Bagnall 0-4-0ST "Alfred" and "Judy"

From Wikipedia, the free encyclopedia
Jump to: navigation, search
Alfred & Judy
Alfred at Royal Albert Bridge 150.jpg
On display at the Royal Albert Bridge
Type and origin
Power type Steam
Builder W.G. Bagnall
Configuration 0-4-0ST
Gauge 4 ft 8 12 in (1,435 mm)
Driver dia. 33 inches (840 mm)
Wheelbase 5 feet (1,500 mm)
Cylinder size 10in dia × 16in stroke (254mm × 406mm)
Operators English China Clays

Alfred and Judy are two four-wheel saddle tank railway steam locomotives. They were built by W.G. Bagnall for use at Par harbour in Cornwall, United Kingdom. The unusually low design was required to cope with extremely tight curves and a very low bridge under the Cornish Main Line. The locomotives are both preserved in operational condition on the nearby Bodmin and Wenford Railway and inspired the Rev. W. Awdry to include them in The Railway Series of children's books.


The first ships used Joseph Treffry’s artificial harbour at Par on the south coast of Cornwall in 1833. It was fully operational by 1840 when it was linked to his inland mines and quarries by a canal up the valley to Ponts Mill, where it connected with inclined tramways to Treffry’s copper mines and granite quarries. The canal was supplemented by a horse-drawn tramway to Ponts Mill in 1855 and a separate tramway incline served the Par Consols mine on the hill behind the harbour. In 1860 a connection was made to the recently opened Cornwall Railway which was carried on a viaduct and embankment between the harbour and mine. The mine closed in 1869 and the main tramway was converted to locomotive haulage as the Cornwall Minerals Railway in 1874, but wagons continued to be moved by horses within the harbour complex.[1] Several years later a branch line was taken through an 8 feet (2.4 m) bridge beneath the Cornish Main Line to serve new china clay processing works. As well as the very low bridge, this line had a tight 70 feet (21 m) radius curve; these two restrictions had to be taken into consideration when buying locomotives to work at the harbour.[2]

The first steam locomotive to be put to use by the Treffry Estates was a small four-wheel vertical boiler locomotive built by Sara and Burgess in Penryn in 1912 that arrived at Par the following year. This was supplemented by a more conventional 0-4-0ST in 1916, this was Punch, a second hand Manning Wardle. The Sara locomotive was taken out of service in 1927 to be replaced by a Sentinel known as Toby. This was another four-wheel vertical boiler locomotive but of a much more modern design than the one it replaced. In 1932 Punch was rebuilt by the harbour staff using the Sara boiler but it only operated in this form for five years. At around this time they created another locomotive at Par using the parts from two steam cranes that had been operating around the harbour.[2]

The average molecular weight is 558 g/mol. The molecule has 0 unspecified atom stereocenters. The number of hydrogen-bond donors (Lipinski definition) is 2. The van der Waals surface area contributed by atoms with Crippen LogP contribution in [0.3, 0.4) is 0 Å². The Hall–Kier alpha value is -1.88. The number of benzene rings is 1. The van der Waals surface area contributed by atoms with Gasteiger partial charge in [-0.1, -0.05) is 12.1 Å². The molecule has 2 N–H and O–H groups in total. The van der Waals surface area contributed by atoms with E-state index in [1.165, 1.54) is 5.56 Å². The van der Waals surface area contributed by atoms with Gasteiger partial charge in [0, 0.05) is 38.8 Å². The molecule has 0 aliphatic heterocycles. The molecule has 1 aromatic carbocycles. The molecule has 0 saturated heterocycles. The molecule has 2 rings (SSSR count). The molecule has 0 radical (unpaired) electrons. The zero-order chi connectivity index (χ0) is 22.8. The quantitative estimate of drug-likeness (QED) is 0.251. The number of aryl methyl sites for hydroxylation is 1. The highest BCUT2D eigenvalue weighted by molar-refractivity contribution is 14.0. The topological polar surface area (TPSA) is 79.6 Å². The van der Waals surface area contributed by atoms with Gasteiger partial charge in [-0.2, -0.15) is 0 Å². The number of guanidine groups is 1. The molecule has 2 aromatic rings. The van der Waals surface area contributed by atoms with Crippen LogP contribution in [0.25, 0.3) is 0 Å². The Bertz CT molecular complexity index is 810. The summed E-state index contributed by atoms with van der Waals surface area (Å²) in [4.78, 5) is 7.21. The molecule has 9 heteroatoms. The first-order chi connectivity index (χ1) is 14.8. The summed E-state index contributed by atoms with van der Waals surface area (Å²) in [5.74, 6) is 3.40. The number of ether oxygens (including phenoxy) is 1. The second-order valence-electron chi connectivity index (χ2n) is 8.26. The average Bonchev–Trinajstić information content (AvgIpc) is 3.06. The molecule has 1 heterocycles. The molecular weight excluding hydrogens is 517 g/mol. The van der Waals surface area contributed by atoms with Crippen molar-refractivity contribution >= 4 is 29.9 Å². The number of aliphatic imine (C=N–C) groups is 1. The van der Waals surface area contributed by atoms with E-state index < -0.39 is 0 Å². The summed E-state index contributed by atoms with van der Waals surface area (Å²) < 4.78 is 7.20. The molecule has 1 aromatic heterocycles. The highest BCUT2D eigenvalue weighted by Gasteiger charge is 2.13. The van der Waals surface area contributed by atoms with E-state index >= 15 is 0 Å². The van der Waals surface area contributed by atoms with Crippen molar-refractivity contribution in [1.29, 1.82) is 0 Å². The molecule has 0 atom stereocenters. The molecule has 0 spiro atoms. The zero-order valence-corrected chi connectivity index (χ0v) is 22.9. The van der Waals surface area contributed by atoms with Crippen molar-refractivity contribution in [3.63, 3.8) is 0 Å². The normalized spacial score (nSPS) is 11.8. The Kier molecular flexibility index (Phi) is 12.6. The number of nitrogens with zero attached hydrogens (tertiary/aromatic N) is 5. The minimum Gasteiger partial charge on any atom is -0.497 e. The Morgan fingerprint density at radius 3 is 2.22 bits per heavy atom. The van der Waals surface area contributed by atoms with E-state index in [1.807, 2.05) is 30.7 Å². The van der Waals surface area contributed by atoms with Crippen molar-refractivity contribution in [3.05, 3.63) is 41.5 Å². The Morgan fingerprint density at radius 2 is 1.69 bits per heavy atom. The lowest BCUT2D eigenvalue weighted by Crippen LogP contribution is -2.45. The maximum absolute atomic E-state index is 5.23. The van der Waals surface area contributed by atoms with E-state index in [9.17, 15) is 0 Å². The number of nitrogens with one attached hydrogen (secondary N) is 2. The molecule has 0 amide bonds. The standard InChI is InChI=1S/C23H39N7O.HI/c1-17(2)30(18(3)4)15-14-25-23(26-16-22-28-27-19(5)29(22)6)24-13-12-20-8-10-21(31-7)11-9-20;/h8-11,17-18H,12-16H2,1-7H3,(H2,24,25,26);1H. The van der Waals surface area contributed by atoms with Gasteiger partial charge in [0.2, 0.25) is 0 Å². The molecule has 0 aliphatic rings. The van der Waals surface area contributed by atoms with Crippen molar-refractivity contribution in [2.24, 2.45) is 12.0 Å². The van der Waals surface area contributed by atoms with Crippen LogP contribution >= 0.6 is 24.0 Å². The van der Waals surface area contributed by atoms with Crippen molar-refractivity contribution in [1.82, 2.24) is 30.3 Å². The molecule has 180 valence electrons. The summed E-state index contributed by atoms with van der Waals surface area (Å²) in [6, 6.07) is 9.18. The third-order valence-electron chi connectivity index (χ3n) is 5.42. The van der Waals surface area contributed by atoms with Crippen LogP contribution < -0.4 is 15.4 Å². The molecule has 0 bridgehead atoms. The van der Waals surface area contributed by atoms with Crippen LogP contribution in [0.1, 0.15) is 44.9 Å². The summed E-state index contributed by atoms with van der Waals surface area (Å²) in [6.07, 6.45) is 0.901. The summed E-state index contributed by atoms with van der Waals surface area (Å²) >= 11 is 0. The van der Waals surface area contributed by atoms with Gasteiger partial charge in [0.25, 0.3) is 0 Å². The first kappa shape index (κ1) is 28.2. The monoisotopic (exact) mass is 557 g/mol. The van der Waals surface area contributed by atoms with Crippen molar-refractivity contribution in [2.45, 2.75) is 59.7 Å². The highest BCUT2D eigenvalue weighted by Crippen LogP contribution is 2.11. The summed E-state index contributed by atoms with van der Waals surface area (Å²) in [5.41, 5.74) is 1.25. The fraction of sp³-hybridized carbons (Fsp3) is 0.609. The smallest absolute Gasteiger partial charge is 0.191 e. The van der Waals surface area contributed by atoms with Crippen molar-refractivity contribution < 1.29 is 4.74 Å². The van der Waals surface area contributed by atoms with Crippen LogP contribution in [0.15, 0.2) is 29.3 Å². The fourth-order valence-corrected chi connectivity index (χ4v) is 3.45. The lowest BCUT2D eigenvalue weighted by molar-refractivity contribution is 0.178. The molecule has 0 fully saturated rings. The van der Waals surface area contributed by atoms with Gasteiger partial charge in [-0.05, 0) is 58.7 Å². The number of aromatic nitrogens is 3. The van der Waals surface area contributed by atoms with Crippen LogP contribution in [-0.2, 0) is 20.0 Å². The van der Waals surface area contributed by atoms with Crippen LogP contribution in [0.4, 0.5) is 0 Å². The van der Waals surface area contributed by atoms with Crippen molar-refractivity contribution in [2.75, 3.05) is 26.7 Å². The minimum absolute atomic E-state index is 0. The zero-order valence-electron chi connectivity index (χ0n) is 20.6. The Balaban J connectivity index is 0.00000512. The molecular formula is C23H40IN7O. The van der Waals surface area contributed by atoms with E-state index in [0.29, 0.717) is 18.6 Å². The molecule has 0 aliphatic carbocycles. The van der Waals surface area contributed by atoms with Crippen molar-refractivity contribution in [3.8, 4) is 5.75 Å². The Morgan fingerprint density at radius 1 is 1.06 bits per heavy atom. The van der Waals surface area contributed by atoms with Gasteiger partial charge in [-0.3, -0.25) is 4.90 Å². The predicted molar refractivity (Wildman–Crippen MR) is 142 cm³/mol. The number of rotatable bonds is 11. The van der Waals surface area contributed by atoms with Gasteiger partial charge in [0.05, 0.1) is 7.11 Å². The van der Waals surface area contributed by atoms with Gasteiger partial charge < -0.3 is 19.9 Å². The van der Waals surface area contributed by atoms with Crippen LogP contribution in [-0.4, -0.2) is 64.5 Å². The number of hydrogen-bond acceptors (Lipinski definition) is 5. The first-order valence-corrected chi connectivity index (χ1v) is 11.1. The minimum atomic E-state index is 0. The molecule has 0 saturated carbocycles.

A larger locomotive was ordered from W. G. Bagnall and delivered without a name in 1937; this was later christened Judy which continued the Punch and Judy theme, but the final locomotive was named Alfred after the manager of the harbour, Alfred Truscott. This locomotive, which arrived at Par in 1954, was another Bagnall 0-4-0ST similar to Judy.[2]

The Treffry Estates leased the harbour to English China Clays (ECC) in 1946 and sold it outright to them in 1964. It was then operated as the Port of Par by ECC Ports. Toby was kept as a spare locomotive until it was withdrawn in 1957. Judy was taken out of traffic in 1969, but Alfred was kept in service until 1977. The connection to British Railways' Cornish Main Line was closed in 1965 and most of the sidings around the harbour were taken out of use, the main rail traffic that remained was china clay dried on the harbour that was moved out over the old tramway connection beneath Par Viaduct.[3] This line is still in use but is now worked by DB Schenker locomotives from St Blazey.


Judy while on loan to the Bristol Harbour Railway in 2015

Works number 2572, built 1937.

Bagnall designed a locomotive that was only 90 inches (2.3 m) high by dropping the cab floor down between the main frames. 16 ft 6 in (5.03 m) long over headstocks and 7 ft 5 in (2.26 m) wide, Judy's 33 inches (840 mm) wheels set just 5 feet (1,500 mm) apart allowed her to negotiate the sharp curve by Par Moors drier. The outside cylinders allowed her to be serviced without the use of an inspection pit, and Bagnall-Price valve gear was fitted. She cost £1,200 and weighed 16 long tons (16,000 kg) on delivery.[3][4]